One of the most brilliant things my successor at YouTube, Shashir Morocho, did was (look at the) lethargy setting in and around view counts. It was no longer the best way to understand user engagement, and there was a big party when we hit one-billion view counts. It became trying to get people excited about hitting two billion, three billion, four billion. It was numbing. There was no galvanizing, user-facing stat. He led this organization-wide change to move from view count to amount of video viewed per day.
It all of a sudden became about longer sessions. How do we get from 15 minutes a day to 30 minutes or 60 minutes a day? That required a leap of faith and rethinking our analytical frameworks, but ultimately it reframed what a happy, successful user looked like in a way that ensured that the YouTube of mobile, the YouTube of the living room, and the YouTube of today is YouTube and not a successive property.
If I had stayed on, I don’t know if I would’ve been able to make that change.I had grown up in this view count environment. I inherited the product when it was at 100 million views and I’d taken it to four, four and a half billion. I wanted to get to 10 billion, but that wasn’t the right metric for that product anymore.
The shift to seed
Adam: You’re now at Homebrew, your VC firm that’s focused on the seed stage – essentially a startup funding startups. What was it about that stage specifically that you were excited about or in favor of rather than something more advanced like a series A? Is it the ability to roll up your sleeves and be able to collaborate with founders, harkening back to your product days?
Hunter: Hombrew began because my co-founder, Satya Patel, and I wanted to work together again. We’d spent a few years working at Google and his background is a mix of product leadership roles and venture. He had led product at Twitter prior to us starting Homebrew. Venture, and specifically seed stage, wasn’t where we started. We didn’t start with an idea of what we would do together. We talked about what would it mean to work together again and used that to narrow down what we would enjoy doing together and where we could add something to the community.
We were really focused on how do we want to spend our days, what sort of a relationship do we want to have with founders and how do we want to make our money? What does success look like? We asked ourselves those questions as opposed to, “How much can we raise? Okay, that’ll be the fund we are”, or “What’s the most near-term, economically-advantaged strategy for us to take,” which is certainly not being a seed fund.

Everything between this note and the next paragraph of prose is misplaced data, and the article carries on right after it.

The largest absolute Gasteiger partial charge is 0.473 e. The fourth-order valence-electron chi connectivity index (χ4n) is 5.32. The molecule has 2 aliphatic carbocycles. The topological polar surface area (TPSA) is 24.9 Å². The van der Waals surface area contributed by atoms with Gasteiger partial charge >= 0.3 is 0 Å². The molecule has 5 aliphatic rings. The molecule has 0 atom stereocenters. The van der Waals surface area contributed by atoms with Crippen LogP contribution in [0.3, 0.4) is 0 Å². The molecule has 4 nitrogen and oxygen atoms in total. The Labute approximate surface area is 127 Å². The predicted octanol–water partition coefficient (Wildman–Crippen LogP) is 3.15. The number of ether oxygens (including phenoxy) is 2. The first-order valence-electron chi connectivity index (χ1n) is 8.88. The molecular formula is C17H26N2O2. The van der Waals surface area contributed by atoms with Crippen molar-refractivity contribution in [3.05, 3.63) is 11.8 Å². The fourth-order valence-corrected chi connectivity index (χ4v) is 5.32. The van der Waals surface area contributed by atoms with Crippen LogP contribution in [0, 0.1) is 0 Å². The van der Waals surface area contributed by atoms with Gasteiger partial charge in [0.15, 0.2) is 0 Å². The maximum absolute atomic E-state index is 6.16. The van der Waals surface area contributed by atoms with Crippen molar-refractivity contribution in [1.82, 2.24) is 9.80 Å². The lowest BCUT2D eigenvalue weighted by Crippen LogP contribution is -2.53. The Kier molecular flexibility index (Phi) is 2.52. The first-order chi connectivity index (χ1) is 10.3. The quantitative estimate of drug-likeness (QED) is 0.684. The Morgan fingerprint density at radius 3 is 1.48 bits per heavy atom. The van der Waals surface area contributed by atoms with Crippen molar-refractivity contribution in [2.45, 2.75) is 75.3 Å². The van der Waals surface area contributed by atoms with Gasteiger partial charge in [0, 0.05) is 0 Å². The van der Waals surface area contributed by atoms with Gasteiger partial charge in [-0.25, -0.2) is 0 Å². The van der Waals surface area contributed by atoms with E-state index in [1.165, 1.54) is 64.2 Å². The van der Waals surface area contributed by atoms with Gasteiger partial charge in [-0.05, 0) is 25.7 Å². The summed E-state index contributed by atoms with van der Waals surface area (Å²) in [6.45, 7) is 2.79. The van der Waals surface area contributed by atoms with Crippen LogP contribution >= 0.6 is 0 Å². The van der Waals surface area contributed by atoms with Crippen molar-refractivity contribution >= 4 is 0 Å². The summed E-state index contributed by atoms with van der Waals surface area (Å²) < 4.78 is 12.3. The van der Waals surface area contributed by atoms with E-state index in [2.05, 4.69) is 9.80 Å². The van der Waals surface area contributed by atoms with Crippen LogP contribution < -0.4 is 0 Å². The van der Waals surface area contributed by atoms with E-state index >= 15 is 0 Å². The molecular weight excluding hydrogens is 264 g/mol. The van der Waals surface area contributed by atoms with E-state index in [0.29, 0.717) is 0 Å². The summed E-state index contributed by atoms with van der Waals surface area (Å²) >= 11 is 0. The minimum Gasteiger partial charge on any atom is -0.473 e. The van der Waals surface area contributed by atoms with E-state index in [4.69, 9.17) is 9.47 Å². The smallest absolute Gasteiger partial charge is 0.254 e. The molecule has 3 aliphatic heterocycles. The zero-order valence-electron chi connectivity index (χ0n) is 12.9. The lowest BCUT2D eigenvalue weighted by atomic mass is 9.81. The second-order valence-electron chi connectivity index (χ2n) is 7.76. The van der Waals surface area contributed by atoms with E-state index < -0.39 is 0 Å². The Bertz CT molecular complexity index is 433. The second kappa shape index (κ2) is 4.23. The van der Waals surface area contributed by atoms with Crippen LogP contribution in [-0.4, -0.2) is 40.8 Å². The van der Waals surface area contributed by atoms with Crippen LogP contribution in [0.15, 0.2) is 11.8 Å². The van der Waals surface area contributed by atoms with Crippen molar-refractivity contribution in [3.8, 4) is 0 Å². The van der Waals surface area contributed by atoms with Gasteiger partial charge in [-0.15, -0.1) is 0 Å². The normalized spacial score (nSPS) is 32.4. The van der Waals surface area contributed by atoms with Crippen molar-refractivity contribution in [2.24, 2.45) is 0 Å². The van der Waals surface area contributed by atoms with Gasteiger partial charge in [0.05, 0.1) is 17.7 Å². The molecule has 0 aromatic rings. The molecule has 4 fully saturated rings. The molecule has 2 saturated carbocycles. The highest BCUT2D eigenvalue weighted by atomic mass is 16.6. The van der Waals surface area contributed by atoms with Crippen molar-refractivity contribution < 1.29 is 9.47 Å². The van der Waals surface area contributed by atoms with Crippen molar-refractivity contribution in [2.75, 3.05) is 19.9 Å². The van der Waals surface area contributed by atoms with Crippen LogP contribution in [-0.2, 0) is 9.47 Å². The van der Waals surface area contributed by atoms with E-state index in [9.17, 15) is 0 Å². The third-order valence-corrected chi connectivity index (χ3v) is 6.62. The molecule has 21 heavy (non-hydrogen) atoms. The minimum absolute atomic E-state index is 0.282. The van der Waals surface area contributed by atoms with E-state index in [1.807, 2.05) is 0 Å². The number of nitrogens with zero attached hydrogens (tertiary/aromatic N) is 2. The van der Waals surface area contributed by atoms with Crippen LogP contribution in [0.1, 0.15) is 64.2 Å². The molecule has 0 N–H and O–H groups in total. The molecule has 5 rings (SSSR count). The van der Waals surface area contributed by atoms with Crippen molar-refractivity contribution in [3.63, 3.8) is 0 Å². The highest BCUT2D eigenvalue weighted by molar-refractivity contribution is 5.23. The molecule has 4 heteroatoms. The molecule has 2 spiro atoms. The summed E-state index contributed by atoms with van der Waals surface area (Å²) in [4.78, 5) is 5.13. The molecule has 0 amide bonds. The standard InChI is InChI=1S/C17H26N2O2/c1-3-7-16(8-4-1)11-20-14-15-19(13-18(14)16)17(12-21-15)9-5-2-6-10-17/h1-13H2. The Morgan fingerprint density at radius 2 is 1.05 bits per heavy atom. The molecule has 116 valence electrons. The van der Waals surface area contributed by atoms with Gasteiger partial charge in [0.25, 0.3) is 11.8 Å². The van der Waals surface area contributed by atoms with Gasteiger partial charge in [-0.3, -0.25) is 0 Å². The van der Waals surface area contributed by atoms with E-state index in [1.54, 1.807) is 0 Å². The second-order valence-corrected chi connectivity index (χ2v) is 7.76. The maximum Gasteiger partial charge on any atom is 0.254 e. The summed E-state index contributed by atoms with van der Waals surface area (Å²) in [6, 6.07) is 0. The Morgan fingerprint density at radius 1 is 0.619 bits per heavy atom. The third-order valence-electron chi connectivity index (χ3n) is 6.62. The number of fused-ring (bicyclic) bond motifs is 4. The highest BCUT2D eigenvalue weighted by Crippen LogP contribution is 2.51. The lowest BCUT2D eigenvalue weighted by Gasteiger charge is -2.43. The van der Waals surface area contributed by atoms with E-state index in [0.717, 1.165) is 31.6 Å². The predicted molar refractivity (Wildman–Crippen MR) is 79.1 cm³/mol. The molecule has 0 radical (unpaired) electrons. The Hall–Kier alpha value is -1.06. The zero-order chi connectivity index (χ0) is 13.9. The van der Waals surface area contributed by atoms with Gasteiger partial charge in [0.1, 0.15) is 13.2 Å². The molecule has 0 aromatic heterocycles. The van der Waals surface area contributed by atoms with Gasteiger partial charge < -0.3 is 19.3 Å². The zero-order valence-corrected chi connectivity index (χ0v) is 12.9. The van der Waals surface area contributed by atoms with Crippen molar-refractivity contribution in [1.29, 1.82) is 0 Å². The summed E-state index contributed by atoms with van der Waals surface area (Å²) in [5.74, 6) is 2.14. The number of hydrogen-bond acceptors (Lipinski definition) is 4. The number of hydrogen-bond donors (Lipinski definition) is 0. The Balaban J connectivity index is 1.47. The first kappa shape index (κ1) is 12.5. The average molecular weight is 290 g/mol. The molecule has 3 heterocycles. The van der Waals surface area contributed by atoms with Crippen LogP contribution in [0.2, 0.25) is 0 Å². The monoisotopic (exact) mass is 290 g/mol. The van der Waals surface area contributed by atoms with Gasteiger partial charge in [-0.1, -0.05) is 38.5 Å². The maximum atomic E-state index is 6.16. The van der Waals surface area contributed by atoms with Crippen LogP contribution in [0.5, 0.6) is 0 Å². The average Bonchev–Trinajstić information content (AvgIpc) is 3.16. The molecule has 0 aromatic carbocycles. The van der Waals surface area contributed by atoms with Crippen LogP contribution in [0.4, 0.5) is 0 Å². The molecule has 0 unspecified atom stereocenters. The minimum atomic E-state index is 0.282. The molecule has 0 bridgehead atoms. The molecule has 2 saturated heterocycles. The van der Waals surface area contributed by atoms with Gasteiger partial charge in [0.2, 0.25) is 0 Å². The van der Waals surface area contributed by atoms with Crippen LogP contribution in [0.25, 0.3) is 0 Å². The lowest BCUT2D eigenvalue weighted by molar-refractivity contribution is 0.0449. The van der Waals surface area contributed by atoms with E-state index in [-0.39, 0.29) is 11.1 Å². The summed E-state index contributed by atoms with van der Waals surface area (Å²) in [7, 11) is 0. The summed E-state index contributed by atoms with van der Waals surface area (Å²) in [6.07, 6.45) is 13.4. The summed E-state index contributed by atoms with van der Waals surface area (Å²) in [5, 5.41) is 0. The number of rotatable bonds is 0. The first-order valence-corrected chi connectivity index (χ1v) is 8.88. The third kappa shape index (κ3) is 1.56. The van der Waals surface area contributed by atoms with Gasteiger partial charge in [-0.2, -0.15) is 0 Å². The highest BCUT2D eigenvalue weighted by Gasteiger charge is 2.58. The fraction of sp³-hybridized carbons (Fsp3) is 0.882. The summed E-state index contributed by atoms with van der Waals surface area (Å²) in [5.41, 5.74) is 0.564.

It came down to, do we want to create value for ourselves on the term sheets, do we want to be thinking about an 80-page document with all these different conditions for what could or might happen, do we want to make our money with an Excel model, plugging in data and trying to figure out if this company’s going to IPO in a year or not? The answer to all those things is, of course, no. We want to be good at identifying founders who have a strong vision for what the future should look like, a future that we believe in, a future that is solving a problem that’s large, urgent and valuable. Then, somebody who can put sweat and reputation behind every day. You make an investment decision, then you still have to get up with that team every day.
That’s why we focus on seed. In my experience with YouTube and the other companies I worked at, the first few years of the company’s existence was the time I had the most fun. While we’re not on the org chart, we don’t think of ourselves as player-coaches. We’re investors. Being an investor at the seed stage does have a slightly different playbook than being an investor at the A, B or C stage. We picked the segment of company where we felt like our values were most aligned with founders and the way we want to spend our time was well connected to how we would create value, which was to help these companies get further along.
Adam: When you and Satya talk about the way that you work with the companies you invest in, you describe yourselves as partners in conviction. What does that mean in practice?
Hunter: When we started out, it was really this question of, what would it mean to be the type of investor we would’ve wanted to take money from? Sometimes investors get this knock which is, “You don’t care about any one company because you’re invested in 10, 20, 30, 40 companies. No one matters that much to you.” Of course, when one company’s doing great, you want to get out there and tweet about it and run to the head of the parade, but you’ll never care about any one company. While as investors it would be foolish to invest in only one company per fund, we wanted to concentrate our time and concentrate our dollars.
We make about eight to 10 investments a year and we’re usually playing a leadership role in that seed fund raise, we’re writing the largest check into the round. For us, conviction is about two things. It’s about how we spend our time – we spend about 40 to 50 percent of our time with the current investments. We go in asking ourselves the question not just, “Do we think this is a good investment?” but do we want to put sweat and reputation behind this team’s vision of what the future should look like? Because if we can’t say that, it’s not their problem, it’s our problem. The founders are certainly getting up every day and putting 100 percent of their sweat and reputation behind their vision of the future and how they want to get there.
For us, it’s that last gut check that says, “If we can’t go into this with that same conviction, then the founders deserve better investors.” During these earliest days you’re pushing a boulder up a hill, and it does no good if you have investors who are sitting on that boulder or even worse pushing from the other side. We’ve got to get our hands on that boulder with the founders with their team.